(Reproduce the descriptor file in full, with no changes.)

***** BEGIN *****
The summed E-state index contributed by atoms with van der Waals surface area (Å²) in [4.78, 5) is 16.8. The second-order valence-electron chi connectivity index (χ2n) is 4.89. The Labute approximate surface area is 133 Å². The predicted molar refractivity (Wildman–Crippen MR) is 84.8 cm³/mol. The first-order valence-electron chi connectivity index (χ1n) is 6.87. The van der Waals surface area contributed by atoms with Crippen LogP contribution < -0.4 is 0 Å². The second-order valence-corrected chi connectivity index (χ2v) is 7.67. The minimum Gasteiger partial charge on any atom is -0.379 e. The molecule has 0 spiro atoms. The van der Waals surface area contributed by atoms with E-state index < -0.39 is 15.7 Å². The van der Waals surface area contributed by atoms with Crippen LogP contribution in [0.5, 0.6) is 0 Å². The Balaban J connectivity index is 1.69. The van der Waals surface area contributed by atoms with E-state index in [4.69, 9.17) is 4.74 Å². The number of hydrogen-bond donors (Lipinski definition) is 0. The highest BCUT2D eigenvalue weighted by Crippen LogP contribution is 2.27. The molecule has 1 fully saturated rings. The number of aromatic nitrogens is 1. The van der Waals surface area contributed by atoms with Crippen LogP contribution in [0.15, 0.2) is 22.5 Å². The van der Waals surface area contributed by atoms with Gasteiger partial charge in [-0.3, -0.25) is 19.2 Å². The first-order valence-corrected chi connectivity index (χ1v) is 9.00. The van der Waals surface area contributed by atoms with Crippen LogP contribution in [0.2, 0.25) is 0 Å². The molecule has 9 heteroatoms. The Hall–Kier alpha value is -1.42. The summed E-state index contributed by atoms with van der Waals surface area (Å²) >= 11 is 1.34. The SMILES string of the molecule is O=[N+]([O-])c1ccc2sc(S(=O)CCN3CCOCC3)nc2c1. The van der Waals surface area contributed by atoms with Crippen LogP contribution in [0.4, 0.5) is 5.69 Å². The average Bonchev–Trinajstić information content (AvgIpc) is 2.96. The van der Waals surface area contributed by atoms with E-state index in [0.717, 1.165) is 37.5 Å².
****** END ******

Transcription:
The summed E-state index contributed by atoms with van der Waals surface area (Å²) in [4.78, 5) is 16.8. The second-order valence-electron chi connectivity index (χ2n) is 4.89. The Labute approximate surface area is 133 Å². The predicted molar refractivity (Wildman–Crippen MR) is 84.8 cm³/mol. The first-order valence-electron chi connectivity index (χ1n) is 6.87. The van der Waals surface area contributed by atoms with Crippen LogP contribution < -0.4 is 0 Å². The second-order valence-corrected chi connectivity index (χ2v) is 7.67. The minimum Gasteiger partial charge on any atom is -0.379 e. The molecule has 0 spiro atoms. The van der Waals surface area contributed by atoms with E-state index < -0.39 is 15.7 Å². The van der Waals surface area contributed by atoms with Crippen LogP contribution in [0.5, 0.6) is 0 Å². The Balaban J connectivity index is 1.69. The van der Waals surface area contributed by atoms with E-state index in [4.69, 9.17) is 4.74 Å². The number of hydrogen-bond donors (Lipinski definition) is 0. The highest BCUT2D eigenvalue weighted by Crippen LogP contribution is 2.27. The molecule has 1 fully saturated rings. The number of aromatic nitrogens is 1. The van der Waals surface area contributed by atoms with Crippen LogP contribution in [0.15, 0.2) is 22.5 Å². The van der Waals surface area contributed by atoms with Gasteiger partial charge in [-0.3, -0.25) is 19.2 Å². The first-order valence-corrected chi connectivity index (χ1v) is 9.00. The van der Waals surface area contributed by atoms with Crippen LogP contribution in [0.2, 0.25) is 0 Å². The molecule has 9 heteroatoms. The Hall–Kier alpha value is -1.42. The summed E-state index contributed by atoms with van der Waals surface area (Å²) >= 11 is 1.34. The SMILES string of the molecule is O=[N+]([O-])c1ccc2sc(S(=O)CCN3CCOCC3)nc2c1. The van der Waals surface area contributed by atoms with Crippen LogP contribution in [0.4, 0.5) is 5.69 Å². The average Bonchev–Trinajstić information content (AvgIpc) is 2.96. The van der Waals surface area contributed by atoms with E-state index in [0.717, 1.165) is 37.5 Å².